A Parisienne in Chicago: Impressions of the World's Columbian Exposition Review

A Parisienne in Chicago: Impressions of the World's Columbian Exposition
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A Parisienne in Chicago: Impressions of the World's Columbian Exposition ReviewIt is 1893 in Chicago. Just two decades earlier, the city had experienced a fire that destroyed a large part of it. Now it had been rebuilt with energy and innovation. Architects like William LeBaron Jenney, Louis Sullivan, and Holabird and Roche were introducing Chicago and the country and the world to the skyscraper. And Daniel Burnham and the firm of Burnham and Root were coordinating the building of the Exposition that was to celebrate the 400th anniversary of the discovery of America.
The Columbian Exposition brought to Chicago visitors not only from all over the country, but from all over the globe. Among them were the sculptor, Léon Grandin, and his wife Marie. But their visit was a lengthy one, stretching over ten months, for Grandin was there to work with Frederick MacMonnies on the Columbian Fountain. Fortunately for us, Marie Grandin, who had been an elementary school teacher in France, was curious, intelligent, a keen observer, and kept a journal, which formed the basis for her book, Impressions d'une parisienne à Chicago. Equally fortunate for us, Mary Beth Raycraft has given us a respectful translation as well as an introduction that provides us with background information about Mme. Grandin, and contrasts her experience and book with those of other French women writing about America.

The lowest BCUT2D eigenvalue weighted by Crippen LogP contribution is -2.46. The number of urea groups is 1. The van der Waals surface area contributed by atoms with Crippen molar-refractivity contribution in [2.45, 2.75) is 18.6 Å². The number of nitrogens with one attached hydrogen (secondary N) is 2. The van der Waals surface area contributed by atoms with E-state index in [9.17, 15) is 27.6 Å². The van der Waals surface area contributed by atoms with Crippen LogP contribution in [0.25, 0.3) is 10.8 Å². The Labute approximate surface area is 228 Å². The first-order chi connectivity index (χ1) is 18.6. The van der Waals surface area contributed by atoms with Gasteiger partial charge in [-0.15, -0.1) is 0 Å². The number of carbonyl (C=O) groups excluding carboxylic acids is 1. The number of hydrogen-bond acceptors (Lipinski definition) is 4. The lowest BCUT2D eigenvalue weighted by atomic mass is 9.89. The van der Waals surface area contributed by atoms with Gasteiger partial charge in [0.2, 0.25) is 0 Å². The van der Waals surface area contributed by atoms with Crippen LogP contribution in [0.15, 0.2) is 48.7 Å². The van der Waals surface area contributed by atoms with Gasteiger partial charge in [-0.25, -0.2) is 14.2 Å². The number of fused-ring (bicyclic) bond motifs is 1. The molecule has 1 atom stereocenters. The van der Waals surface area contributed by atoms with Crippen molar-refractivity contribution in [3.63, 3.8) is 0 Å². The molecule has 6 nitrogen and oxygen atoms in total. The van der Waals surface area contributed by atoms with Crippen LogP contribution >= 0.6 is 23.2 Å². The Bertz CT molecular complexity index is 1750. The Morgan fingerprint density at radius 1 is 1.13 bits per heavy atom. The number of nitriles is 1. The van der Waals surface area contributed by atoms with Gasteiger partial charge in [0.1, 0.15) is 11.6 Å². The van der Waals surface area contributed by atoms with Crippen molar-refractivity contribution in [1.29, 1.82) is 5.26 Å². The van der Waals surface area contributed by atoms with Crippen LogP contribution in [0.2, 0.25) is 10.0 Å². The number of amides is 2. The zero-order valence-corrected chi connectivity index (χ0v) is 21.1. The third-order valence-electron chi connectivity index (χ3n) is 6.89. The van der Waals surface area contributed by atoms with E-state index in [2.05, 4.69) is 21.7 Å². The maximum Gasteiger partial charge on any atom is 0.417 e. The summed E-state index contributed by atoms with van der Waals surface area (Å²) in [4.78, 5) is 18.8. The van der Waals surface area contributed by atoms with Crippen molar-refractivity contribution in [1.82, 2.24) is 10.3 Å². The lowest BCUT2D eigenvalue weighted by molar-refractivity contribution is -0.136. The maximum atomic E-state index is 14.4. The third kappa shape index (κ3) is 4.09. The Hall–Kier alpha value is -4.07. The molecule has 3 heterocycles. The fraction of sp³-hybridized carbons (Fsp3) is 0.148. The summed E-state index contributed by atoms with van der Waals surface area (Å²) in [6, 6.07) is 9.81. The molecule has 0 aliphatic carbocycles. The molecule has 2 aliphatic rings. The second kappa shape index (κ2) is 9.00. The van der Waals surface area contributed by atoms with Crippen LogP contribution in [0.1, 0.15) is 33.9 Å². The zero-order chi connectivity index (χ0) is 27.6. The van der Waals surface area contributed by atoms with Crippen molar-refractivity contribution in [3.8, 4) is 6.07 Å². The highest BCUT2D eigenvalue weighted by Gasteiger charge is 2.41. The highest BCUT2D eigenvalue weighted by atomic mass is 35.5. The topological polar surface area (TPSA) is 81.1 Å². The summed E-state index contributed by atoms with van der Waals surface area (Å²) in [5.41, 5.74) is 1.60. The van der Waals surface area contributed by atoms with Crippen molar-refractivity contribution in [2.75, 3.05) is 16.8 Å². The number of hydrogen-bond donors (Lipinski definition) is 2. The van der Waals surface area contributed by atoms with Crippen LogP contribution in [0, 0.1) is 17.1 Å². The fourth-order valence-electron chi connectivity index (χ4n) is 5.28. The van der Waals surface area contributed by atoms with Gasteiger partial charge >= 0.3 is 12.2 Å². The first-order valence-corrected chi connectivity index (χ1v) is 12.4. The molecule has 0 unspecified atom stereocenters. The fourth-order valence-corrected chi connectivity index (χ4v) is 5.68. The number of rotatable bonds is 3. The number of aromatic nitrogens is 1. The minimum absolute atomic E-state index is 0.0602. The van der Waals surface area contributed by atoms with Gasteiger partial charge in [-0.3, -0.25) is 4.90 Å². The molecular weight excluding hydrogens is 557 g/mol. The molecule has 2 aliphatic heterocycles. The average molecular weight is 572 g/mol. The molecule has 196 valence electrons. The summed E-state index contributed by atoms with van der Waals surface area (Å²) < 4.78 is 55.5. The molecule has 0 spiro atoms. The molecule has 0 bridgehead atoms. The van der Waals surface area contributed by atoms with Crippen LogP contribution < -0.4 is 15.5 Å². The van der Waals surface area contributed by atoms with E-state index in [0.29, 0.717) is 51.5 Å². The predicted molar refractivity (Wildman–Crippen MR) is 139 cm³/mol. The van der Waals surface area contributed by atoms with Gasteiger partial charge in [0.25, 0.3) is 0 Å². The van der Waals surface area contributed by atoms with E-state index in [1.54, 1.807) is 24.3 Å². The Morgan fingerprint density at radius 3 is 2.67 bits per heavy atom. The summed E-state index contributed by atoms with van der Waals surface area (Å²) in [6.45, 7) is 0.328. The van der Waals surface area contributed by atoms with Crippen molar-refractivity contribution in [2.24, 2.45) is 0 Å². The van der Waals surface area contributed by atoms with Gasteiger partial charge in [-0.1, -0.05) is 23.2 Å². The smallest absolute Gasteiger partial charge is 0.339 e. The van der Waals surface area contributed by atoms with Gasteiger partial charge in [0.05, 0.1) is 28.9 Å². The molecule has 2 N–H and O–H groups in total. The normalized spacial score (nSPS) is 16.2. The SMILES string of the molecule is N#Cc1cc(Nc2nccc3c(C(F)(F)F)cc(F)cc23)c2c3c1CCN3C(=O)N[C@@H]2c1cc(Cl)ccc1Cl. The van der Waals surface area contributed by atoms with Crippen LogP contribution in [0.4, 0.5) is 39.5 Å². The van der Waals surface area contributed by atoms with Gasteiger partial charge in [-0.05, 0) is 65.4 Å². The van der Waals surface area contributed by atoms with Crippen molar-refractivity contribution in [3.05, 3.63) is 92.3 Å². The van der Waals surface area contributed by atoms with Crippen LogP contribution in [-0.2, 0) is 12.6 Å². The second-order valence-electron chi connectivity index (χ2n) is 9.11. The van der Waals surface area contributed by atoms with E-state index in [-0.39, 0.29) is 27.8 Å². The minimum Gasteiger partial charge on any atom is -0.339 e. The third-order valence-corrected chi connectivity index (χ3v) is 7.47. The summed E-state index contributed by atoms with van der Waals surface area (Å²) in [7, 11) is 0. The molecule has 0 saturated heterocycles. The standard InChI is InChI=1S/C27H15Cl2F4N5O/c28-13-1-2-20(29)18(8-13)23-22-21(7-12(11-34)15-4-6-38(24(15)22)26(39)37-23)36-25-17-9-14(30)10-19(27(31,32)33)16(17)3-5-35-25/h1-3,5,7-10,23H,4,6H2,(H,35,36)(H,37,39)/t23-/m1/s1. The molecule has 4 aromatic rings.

What makes Grandin's observations more substantial than many others is the fact that she did stay in one place for so long. In her ten months here, she stayed in boarding houses and residential hotels; visited schools (as a teacher, a particular interest of hers), stockyards and department stores; and made friends with fellow boarders and the social élite alike (she gave French lessons to Bertha Palmer, chair of the Expositions Board of Lady Managers).
Of her first glimpse of Chicago, Grandin says, "The very appearance of [State Street] took me aback and gave me my first inkling of the immense sprawl and grand scale of this city . . . this idea was never dispelled." It's fascinating to read Grandin's images of Chicago, and her comparison of its habits, buildings, customs and people with those of her native France. She is shocked at the relationship between employer and servant, finding the latter insolent and lazy. But she finds the teacher-student relationship, their "easy rapport", far preferable to the "frigid dignity" found in France.
Grandin does not merely describe, she thinks about what she has seen, she makes considered comparisons and analyses. It's apparent from this that Grandin was a progressive and forward-thinking woman. Her descriptions of American child-rearing practices, the schools she visited, the treatment and behavior of women, all show this. "This tendency toward social mobility is certainly one of the American virtues that I appreciate the most. Nothing is worse than for an intelligent person to be boxed in and limited. Nothing is worse than being stuck, as only a sense of powerlessness, silliness, and stupidity can come from caged rats."
Perhaps it was this sense of freedom and mobility that led Mme. Grandin to say, as she left the United States, "I will come back!" And come back she did, sans husband. Raycraft's introduction gives an account of her life after Chicago, which shows (despite the minimal evidence available) that her intelligent curiosity and civic involvement continued to her death.